The U.S. air strike on a hospital in Kunduz, Afghanistan, on Oct. 3 that left 22 civilians dead — 12 Medecins Sans Frontieres staff and 10 patients, including three children — should be fully investigated, preferably by an independent party.
According to the MSF, also called Doctors Without Borders, the Afghan and coalition troops had the exact GPS coordinates of the hospital, which has been operating for four years. MSF general director Christopher Stokes said that the air strike continued even after the hospital frantically phoned Afghan and U.S. forces informing them that they were being attacked. The international humanitarian organization also said that the hospital’s main building housing the intensive care unit and emergency rooms were hit almost every 15 minutes for more than an hour. Some 105 patients and their caregivers, as well as more than 80 MSF staff, were at the hospital when the air strike took place.
On Saturday, the U.S. military said that an air strike took place in Kunduz that resulted in “collateral damage” to a nearby medical facility. This would have meant that the hospital was hit incidentally to the intended target. The air strike was launched at the request of American special operations forces in the vicinity of the hospital as they came under fire, the U.S. military said.
It changed its position, however, on Monday with Army Gen. John Campbell, the top-U.S. commander in Afghanistan, telling reporters that the Afghan forces called in a U.S. air strike, saying that they were under fire from enemy positions. U.S. forces were not under direct fire in the incident and the air strike had not been called on their behalf, Campbell said.
MSF which had earlier called for a “full and transparent” investigation by an independent international body, saying the attack was a war crime, noted the shift in the U.S. military’s position and accused the U.S. of trying to shift responsibility onto Afghan forces. Afghan authorities had earlier said that Taliban insurgents were using the hospital to launch attacks against Afghan forces, which led the MSF to characterize the attack as a war crime — in this case a deliberate attack on a hospital.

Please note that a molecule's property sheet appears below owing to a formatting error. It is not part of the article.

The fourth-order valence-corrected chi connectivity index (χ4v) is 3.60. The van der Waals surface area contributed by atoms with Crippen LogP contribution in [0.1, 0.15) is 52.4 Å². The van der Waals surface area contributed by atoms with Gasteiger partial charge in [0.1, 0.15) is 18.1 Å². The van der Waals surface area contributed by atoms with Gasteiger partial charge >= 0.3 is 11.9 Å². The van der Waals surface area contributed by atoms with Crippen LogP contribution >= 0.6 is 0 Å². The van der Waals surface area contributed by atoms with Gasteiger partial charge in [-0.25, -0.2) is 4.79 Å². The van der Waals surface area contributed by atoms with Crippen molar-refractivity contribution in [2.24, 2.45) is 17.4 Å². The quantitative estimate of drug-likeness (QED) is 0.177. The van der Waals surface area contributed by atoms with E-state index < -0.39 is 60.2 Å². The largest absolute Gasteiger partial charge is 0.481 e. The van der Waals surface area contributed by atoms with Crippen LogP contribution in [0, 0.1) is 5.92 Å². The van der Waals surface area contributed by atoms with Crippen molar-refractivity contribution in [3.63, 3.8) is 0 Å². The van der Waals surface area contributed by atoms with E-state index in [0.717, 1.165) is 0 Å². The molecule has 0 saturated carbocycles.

While the U.N. Human Rights Commissioner said an air strike against a hospital could amount to a war crime and called for an independent inquiry, the United Nations said that it would await the results of U.S., NATO, and Afghan investigations into the air strike before deciding on its position on an independent probe. The U.S. said that the military would conduct its own investigation, as would NATO. There would also be a joint U.S. and Afghan probe. It appears that the world will have to wait patiently, hoping that the U.S. military will conduct a full and transparent investigation, as promised by U.S. President Barack Obama.
At the same time, the MSF’s questioning of the ability of the U.S. military — a party responsible for the air strike — to investigate itself is justified. Campbell, in fact, did not rule out the possibility of an independent probe, promising coordination if further investigations are necessary. An investigation by an independent body may indeed be necessary even if the parties involved promise full accounting of the attack.
The medical aid group has shut down its operations in Kunduz, leaving the people in the war-torn city without a major medical facility that can treat war injuries. Ultimately, the innocent civilians are the ones who will suffer the most without a hospital. It is imperative, therefore, that there be a thorough investigation into the deadly air strike, that those responsible are held to account, and, most importantly, measures are taken to make sure such incidents are not repeated.